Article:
How to become masters of your finances with your partner?
Managing money as a couple is not easy, yet most of us need to learn it sometime in our lives. If you work together towards your aims, you can be twice as effective than alone and you can support each other in your plans and resolutions (have you heard of the “Frugalwoods”?). But that requires you to formulate your goals, draft a plan, avoid emotionally charged arguments about money and have a good overview of what you are both doing with your money – regardless whether your primary aim is to pay off debt, save for a car or a holiday or retire early together.
Joint or separate accounts?
This path can contain many difficulties. One of them is the way of managing your finances: Is a joint bank account better, or should you each have your own? In past, joint accounts have usually been the practice, but separate accounts are becoming ever more frequent now. You should establish which option you want at the beginning. They each have their respective benefits and drawbacks.
A joint account’s profoundest positive is that you both can very clearly see how much money you have and how much you’re spending – together and each. However, you can achieve the same result by sharing data in the Wallet app, which enables you to share selected accounts, budgets and shoppings lists. It’s also not advisable to completely merge your finances if one of you has a debt or tends to have an irresponsible attitude towards money.
Separate accounts’ greatest advantage lies in knowing what’s “your own” and “partner’s” money. In case you don’t want or need to push towards some common goal together and your financial habits differ a lot, separate accounts can save you a lot of potential arguments. There is also the alternative of having a joint account where each of you regularly sends an amount of money you had agreed upon, and your own respective accounts for personal expenses. That way, you can save money for a holiday, house repairs or other joint expenses, and use your separately stored money for anything you need for yourself.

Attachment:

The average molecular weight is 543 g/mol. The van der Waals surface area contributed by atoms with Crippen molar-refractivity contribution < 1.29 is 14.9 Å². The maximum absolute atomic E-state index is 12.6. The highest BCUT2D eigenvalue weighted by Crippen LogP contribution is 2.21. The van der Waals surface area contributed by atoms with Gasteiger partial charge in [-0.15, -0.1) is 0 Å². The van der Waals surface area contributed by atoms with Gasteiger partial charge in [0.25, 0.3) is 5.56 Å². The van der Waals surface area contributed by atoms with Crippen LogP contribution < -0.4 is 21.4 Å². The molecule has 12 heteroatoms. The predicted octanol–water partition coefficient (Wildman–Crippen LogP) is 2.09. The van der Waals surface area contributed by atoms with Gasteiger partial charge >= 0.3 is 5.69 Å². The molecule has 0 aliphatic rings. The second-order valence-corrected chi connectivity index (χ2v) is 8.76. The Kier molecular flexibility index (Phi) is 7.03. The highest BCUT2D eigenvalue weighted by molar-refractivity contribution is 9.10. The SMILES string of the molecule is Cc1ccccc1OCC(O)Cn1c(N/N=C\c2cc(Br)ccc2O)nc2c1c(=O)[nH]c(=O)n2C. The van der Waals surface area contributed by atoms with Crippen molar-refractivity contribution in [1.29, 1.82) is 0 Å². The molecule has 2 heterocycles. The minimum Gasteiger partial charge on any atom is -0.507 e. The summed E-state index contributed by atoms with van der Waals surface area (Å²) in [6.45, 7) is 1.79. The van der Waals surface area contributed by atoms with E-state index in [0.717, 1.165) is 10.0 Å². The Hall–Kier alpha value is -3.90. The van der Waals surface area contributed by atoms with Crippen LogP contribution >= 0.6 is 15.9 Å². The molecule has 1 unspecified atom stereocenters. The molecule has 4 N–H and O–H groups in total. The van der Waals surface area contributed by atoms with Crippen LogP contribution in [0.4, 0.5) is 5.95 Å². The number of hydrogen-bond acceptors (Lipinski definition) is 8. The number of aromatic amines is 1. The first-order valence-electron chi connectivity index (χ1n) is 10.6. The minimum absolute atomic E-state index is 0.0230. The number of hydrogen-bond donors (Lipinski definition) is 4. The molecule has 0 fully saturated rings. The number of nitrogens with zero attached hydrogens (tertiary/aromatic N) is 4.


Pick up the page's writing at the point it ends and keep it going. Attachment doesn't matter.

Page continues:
The amount sent to the joint account can be same for both partners or depend on their incomes; it’s up to you and your partner whether you agree upon fairness in the sense of contributing the same amount or in the sense of contributing the same relative part of your income. Both can work well – all depends on your agreement and financial needs. You may want to check your financial records from living alone to assess what option is most suitable for you. It’s important to discuss this thoroughly and calmly before setting off to any bigger plans.
The gift and curse of financial habits
Are you a financial hoarder, tiger or perhaps sloth? There are many types of financial management styles, call them whatever you want. Some people like to save every penny and contemplate even the slightest of expenses; some spend carelessly when they have enough money and then wait until reaching a good balance again; others may not spend excessively but don’t keep an overview of their expenses and do nothing about their money until they are very unpleasantly surprised when a financial emergency arises (apparently they’re not using Wallet!).
Regardless of how you tend to handle your finances, keeping track and planning are the keys to financial safety. You can accommodate so that you have an “extra” reserve for a bit of impulsive shopping – the important bit is that you know about this tendency and are able to plan for it while still trying to behave as responsibly as possible.